The final set started with the 2012 Slipstream for Trombone Solo and Loop Station by Florian Maier which at least offered the novelty of a soloist playing with their own soundtrack loop which was probably a first for many in the audience, even though the technique is fairly dated by contemporary music standards. This was followed by another one of Higgins' compositions, the 2015 Café Velocio for tuba and piano "using melodic material and Minimalist techniques from Reich’s Music for 18 Musicians and original material composed in a traditional style." This was the final straw in banality and I ran out of the theater before the final piece. The SoundBox audience is something of a miracle, varied in age, sophisticated, willing to stand in long lines for a decent seat, and extremely attentive to the performers and interesting music. People buy tickets without even knowing what's going to be played, and this concert was a betrayal of the brand. If the Symphony wants to kill the organic wonder that is SoundBox, offer a few more concerts like this, and it will be dead.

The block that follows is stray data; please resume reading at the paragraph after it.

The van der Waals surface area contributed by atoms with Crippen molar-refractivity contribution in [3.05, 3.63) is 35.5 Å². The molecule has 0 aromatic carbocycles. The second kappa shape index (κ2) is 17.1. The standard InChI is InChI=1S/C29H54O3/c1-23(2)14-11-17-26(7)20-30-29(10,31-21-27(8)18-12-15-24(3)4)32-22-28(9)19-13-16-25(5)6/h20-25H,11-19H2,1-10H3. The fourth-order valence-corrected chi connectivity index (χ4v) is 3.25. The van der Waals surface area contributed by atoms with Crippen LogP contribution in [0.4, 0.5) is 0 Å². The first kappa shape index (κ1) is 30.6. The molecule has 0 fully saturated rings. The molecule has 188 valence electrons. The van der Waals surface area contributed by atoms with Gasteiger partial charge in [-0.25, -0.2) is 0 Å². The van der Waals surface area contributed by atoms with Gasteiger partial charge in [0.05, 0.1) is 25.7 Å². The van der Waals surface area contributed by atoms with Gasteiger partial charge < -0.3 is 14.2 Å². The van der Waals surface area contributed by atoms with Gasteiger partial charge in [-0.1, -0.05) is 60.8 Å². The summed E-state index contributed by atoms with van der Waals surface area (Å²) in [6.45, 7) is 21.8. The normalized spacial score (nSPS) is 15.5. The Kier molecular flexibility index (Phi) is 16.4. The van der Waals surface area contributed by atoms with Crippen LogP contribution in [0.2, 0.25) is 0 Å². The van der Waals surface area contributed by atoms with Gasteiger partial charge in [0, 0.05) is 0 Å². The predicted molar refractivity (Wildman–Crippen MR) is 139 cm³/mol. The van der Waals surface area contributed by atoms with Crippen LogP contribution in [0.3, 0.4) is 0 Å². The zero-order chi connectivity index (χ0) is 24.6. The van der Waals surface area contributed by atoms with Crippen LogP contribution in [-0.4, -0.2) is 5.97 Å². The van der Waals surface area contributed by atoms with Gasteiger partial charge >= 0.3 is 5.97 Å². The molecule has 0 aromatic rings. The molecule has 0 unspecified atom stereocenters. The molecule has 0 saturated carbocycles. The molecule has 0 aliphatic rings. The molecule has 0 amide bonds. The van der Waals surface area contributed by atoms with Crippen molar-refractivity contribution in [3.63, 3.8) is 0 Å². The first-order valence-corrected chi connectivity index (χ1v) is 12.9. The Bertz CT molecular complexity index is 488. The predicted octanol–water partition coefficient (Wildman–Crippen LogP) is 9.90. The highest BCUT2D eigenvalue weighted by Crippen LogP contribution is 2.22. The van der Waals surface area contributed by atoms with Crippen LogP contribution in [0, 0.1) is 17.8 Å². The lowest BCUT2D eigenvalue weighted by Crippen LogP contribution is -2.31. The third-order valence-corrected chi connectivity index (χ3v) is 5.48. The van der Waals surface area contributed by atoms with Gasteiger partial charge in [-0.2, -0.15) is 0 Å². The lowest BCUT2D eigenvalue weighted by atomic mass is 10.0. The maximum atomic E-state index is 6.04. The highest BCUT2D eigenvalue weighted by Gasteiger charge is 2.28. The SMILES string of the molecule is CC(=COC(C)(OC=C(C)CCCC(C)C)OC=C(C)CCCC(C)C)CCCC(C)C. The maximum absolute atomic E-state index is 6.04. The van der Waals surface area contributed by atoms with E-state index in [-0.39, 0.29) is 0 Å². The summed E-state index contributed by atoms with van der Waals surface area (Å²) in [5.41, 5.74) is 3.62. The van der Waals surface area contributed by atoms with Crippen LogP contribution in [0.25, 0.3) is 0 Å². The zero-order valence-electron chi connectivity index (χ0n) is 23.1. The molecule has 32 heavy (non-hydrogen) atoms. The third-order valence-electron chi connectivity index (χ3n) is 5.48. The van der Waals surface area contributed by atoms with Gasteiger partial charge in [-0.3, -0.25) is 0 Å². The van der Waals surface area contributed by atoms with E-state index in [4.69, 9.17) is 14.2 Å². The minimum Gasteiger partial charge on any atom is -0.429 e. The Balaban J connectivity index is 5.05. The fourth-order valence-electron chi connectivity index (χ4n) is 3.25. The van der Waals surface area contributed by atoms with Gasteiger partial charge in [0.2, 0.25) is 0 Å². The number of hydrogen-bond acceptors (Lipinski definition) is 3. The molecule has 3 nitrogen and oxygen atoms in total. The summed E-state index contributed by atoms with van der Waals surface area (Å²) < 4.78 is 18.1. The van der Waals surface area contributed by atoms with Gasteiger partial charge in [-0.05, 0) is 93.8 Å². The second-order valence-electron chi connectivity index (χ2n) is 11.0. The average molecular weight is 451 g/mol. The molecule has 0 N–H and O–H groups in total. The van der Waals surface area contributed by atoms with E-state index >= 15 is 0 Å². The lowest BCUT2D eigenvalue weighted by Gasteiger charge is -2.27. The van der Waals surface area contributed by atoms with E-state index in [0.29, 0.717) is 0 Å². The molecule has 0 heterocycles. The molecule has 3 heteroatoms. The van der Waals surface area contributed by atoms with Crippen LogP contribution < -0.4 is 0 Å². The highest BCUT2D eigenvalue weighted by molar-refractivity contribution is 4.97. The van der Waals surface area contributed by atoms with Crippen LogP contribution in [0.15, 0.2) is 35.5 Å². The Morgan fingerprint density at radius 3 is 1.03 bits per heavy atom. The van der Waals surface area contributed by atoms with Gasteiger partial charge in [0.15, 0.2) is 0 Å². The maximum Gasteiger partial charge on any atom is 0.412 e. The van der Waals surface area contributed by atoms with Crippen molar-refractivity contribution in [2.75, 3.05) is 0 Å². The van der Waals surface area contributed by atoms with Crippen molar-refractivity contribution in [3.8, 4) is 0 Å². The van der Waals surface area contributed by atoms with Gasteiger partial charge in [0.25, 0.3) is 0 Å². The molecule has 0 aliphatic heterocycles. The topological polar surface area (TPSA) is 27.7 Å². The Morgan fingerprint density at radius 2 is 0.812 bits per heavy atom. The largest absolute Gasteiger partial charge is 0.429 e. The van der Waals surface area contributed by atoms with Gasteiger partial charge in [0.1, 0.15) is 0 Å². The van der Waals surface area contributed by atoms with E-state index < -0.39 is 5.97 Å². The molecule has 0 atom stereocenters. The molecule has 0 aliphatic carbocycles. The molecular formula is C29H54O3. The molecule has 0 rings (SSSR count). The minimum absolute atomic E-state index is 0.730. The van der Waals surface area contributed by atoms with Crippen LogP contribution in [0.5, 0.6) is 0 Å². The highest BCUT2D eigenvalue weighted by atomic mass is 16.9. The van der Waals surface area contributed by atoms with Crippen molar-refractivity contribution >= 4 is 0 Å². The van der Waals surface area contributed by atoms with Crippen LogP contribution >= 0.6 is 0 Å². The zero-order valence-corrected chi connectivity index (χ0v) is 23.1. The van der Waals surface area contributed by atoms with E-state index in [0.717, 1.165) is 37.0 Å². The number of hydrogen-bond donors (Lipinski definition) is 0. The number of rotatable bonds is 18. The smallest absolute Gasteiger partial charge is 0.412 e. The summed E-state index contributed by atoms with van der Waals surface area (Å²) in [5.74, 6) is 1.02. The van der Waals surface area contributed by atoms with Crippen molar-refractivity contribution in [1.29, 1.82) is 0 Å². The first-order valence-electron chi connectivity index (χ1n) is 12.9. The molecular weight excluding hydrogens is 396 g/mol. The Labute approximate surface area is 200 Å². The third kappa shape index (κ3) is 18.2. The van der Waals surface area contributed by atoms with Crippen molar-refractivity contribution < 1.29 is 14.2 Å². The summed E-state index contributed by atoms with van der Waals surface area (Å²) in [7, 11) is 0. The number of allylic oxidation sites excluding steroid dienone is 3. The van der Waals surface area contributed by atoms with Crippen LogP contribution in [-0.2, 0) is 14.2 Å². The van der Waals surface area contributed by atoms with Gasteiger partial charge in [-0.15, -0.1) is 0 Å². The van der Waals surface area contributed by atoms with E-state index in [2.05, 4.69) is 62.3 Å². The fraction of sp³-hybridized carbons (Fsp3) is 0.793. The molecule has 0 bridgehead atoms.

Sunday, April 16, 2017

New Civic Center Children's Playgrounds

The two childrens' playgrounds in Civic Center Plaza along Larkin Street have been fenced off for the last couple of months for major redesign, and a couple of weeks ago a fence appeared in the middle of the plaza on the long stretch of dirt.

Not that many years ago, there was a beautiful ornamental fountain that ran the entire stretch of the central plaza. This was eventually replaced by a lawn, which was torn out in 2008 for a "Victory Garden," a boneheaded collaboration between celebrity chef Alice Waters and then-Mayor Gavin Newsom.

Since 2008, the space has been a stretch of packed earth, but now it has a kid-friendly play space which was being used today by parents and their children waiting on a rainy morning for the Cherry Blossom Parade to begin.

It seems an odd site to place a playground since there are so many large gatherings in the plaza, from protest marches to parades to outdoor rallies, not to mention all the drug-addled street people who hang out in the neighborhood.

Still, it's a nice design and the little boys crawling around in the cubes under their father's watchful eye looked like they were having a blast.

Sunday, April 09, 2017

History Will Be Our Judge

Yet another reason to love City Lights Bookstore is the homemade signage that appeared in January on the windows of the second floor poetry room facing Columbus Avenue.